Mimesis Law
23 July 2019

Nebraska Police Forfeit Their Right to Seize Citizen’s Assets

Apr. 22, 2016 (Mimesis Law) — On April 20th, 2016, Nebraska’s Governor, Pete Ricketts, signed a bill ending most civil forfeitures within the boundaries of the state. From now on, if the government wants to secure a citizen’s property, it will first have to secure a criminal conviction, alongside North Carolina, Montana and New Mexico.

And Nebraska has decided to be a little smarter than North Carolina has been in barring civil forfeiture, because it also limits local police’s access to the Department of Justice’s recently revivified “equitable sharing” program.

Under that program, the Department of Justice encourages local law enforcement to ignore local laws in exchange for a large cut of whatever assets they can seize. Not only does this allow local law enforcement to ignore state voters’ decision on whether to forfeit assets, it also prevents local voters from deciding how the money seized is spent.

North Carolina, for instance, requires all forfeitures go towards education. But none of the millions seized through federal asset sharing has to go towards school books and hot lunches when it could instead be invested in Bearcats and roadside strip searches.  And because any assets that might be forfeited after a criminal conviction are often already gone by the time of trial (because the feds have already hoovered them up), the end result is that schools get considerably less money than they would if the federal government were not helping local law enforcement bypass the process.

Under Nebraska’s bill, law enforcement can only share assets with the federal government if:

(1) The money or property seized exceeds twenty-five thousand dollars in currency or value;

(2) The money or property is physically seized by a federal agent who is employed by the federal government; or

(3) The person from whom the money or property was seized is the subject of a federal prosecution or the facts and circumstances surrounding the money or property seized are the subject of a federal prosecution.

Exception number one might not sound like much of a protection. But in fact, most civil forfeitures are for relatively small amounts of cash or relatively inexpensive vehicles. As a result, 78% of Nebraska’s forfeitures were below $25,000.00. Of course, that still leaves 22% of forfeitures up for grabs, but the money limitation is a significant one.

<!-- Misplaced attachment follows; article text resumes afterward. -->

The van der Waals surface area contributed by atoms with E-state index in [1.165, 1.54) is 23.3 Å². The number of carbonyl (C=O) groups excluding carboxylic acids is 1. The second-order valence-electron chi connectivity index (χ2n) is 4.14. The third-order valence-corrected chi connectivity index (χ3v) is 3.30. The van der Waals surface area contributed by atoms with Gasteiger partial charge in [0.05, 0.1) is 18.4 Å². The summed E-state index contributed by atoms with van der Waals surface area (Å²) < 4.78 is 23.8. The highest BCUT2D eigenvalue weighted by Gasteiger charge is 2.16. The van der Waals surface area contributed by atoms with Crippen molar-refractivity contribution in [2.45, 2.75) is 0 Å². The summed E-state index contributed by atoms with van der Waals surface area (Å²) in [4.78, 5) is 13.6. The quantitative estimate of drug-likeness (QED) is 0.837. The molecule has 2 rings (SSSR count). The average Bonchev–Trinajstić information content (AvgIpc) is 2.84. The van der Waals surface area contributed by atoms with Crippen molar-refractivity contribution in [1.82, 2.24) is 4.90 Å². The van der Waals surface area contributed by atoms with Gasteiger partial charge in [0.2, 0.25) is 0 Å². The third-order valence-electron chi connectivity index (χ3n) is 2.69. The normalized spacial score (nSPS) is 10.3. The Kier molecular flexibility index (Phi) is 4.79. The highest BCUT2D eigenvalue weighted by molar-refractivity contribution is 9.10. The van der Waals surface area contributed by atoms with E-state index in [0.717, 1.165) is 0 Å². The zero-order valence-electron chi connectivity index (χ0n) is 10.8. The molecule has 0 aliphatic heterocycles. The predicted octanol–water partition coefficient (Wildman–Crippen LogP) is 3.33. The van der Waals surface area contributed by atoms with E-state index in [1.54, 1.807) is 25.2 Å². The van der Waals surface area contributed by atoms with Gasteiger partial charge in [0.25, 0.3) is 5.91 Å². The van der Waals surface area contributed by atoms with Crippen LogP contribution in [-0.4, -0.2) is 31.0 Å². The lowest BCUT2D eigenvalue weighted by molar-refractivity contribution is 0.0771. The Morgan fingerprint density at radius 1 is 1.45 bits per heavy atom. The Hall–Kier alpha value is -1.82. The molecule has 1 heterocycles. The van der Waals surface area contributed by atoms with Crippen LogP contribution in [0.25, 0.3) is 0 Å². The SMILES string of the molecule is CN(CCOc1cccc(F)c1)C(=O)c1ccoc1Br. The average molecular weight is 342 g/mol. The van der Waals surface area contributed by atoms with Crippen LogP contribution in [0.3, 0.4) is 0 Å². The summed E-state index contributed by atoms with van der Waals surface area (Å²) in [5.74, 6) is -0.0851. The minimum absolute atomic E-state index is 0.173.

Exception two also provides reasonable protection. Assuming that the language as written requires that the person seizing the property be a full-time federal agent (rather than a part-time “joint task force” or “borrowed” member of a local police), it might be quite rare that a local police force in Nebraska has access to a federal agent for a quick cash grab.

Now, that might be a big assumption. If people working jointly with the federal government are allowed in under this exception, then local police forces will likely find ways to put more officers on such task forces. But let’s live in hope for a moment and hope that having “DEA” written in crayon on your badge isn’t enough.

The third exception is the most ambiguous. I have no idea what it means to be “the subject of a federal prosecution.” Does that mean you’ve been arrested or indicted for a federal crime, or is mere suspicion enough? This could be a significant problem if being surveilled as part of a drug investigation, for instance, counts. Then, the DEA could simply direct local law enforcement to perform “whisper stops,” pretextual stops theoretically premised on a traffic offense, but really based on covert federal surveillance.

Obviously, the reform would not do much good if local police officers could claim to have “secret intelligence” from the DEA to justify stopping a motorist or seizing assets, thus making the motorist the “subject of a federal prosecution.” But, under a more rigorous (and defensible) reading of the law, this shouldn’t be possible. Hopefully, courts will read this exception to require at least an arrest on federal charges.

Nebraska’s decision is part of an exciting change of opinion across the United States. People hate civil forfeiture. When people learn how easy it is for the government to take their possessions, and then put the onus on them to prove that they were lawfully obtained, they start asking for change.

And while police departments argue that civil forfeiture is a public safety issue, granting them the funds to “fight crime,” the fact of the matter is that it distorts police priorities. Departments don’t hesitate when given the choice between seizing cash or drugs, because only the money is useful. Taking police off the teat of civil forfeiture might force them to start focusing on other, less profitable crimes, like burglary and theft, that often go unsolved.

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